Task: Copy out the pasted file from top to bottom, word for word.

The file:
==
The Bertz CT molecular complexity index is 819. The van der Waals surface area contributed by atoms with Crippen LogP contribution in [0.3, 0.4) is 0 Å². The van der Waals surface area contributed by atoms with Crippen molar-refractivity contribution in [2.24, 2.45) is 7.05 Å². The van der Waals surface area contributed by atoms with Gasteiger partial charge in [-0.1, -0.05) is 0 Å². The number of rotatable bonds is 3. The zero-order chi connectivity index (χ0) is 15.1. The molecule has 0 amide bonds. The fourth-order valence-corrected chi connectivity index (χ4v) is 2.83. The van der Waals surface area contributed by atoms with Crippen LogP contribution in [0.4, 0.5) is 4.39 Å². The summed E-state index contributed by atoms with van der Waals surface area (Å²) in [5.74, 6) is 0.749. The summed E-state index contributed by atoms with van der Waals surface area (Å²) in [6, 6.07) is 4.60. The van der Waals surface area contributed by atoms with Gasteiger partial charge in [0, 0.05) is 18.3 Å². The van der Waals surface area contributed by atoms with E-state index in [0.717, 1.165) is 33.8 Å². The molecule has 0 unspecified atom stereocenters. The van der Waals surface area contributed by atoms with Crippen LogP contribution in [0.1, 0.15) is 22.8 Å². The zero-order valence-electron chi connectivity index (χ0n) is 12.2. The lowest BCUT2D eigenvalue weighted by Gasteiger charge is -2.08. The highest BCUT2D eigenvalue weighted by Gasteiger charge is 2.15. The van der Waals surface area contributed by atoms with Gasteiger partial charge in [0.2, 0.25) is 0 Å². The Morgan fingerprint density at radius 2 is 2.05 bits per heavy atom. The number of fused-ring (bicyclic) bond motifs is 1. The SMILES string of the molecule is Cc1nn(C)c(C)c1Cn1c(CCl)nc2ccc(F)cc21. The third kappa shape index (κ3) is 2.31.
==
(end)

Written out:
The Bertz CT molecular complexity index is 819. The van der Waals surface area contributed by atoms with Crippen LogP contribution in [0.3, 0.4) is 0 Å². The van der Waals surface area contributed by atoms with Crippen molar-refractivity contribution in [2.24, 2.45) is 7.05 Å². The van der Waals surface area contributed by atoms with Gasteiger partial charge in [-0.1, -0.05) is 0 Å². The number of rotatable bonds is 3. The zero-order chi connectivity index (χ0) is 15.1. The molecule has 0 amide bonds. The fourth-order valence-corrected chi connectivity index (χ4v) is 2.83. The van der Waals surface area contributed by atoms with Crippen LogP contribution in [0.4, 0.5) is 4.39 Å². The summed E-state index contributed by atoms with van der Waals surface area (Å²) in [5.74, 6) is 0.749. The summed E-state index contributed by atoms with van der Waals surface area (Å²) in [6, 6.07) is 4.60. The van der Waals surface area contributed by atoms with Gasteiger partial charge in [0, 0.05) is 18.3 Å². The van der Waals surface area contributed by atoms with E-state index in [0.717, 1.165) is 33.8 Å². The molecule has 0 unspecified atom stereocenters. The van der Waals surface area contributed by atoms with Crippen LogP contribution in [0.1, 0.15) is 22.8 Å². The zero-order valence-electron chi connectivity index (χ0n) is 12.2. The lowest BCUT2D eigenvalue weighted by Gasteiger charge is -2.08. The highest BCUT2D eigenvalue weighted by Gasteiger charge is 2.15. The van der Waals surface area contributed by atoms with Gasteiger partial charge in [0.2, 0.25) is 0 Å². The Morgan fingerprint density at radius 2 is 2.05 bits per heavy atom. The number of fused-ring (bicyclic) bond motifs is 1. The SMILES string of the molecule is Cc1nn(C)c(C)c1Cn1c(CCl)nc2ccc(F)cc21. The third kappa shape index (κ3) is 2.31.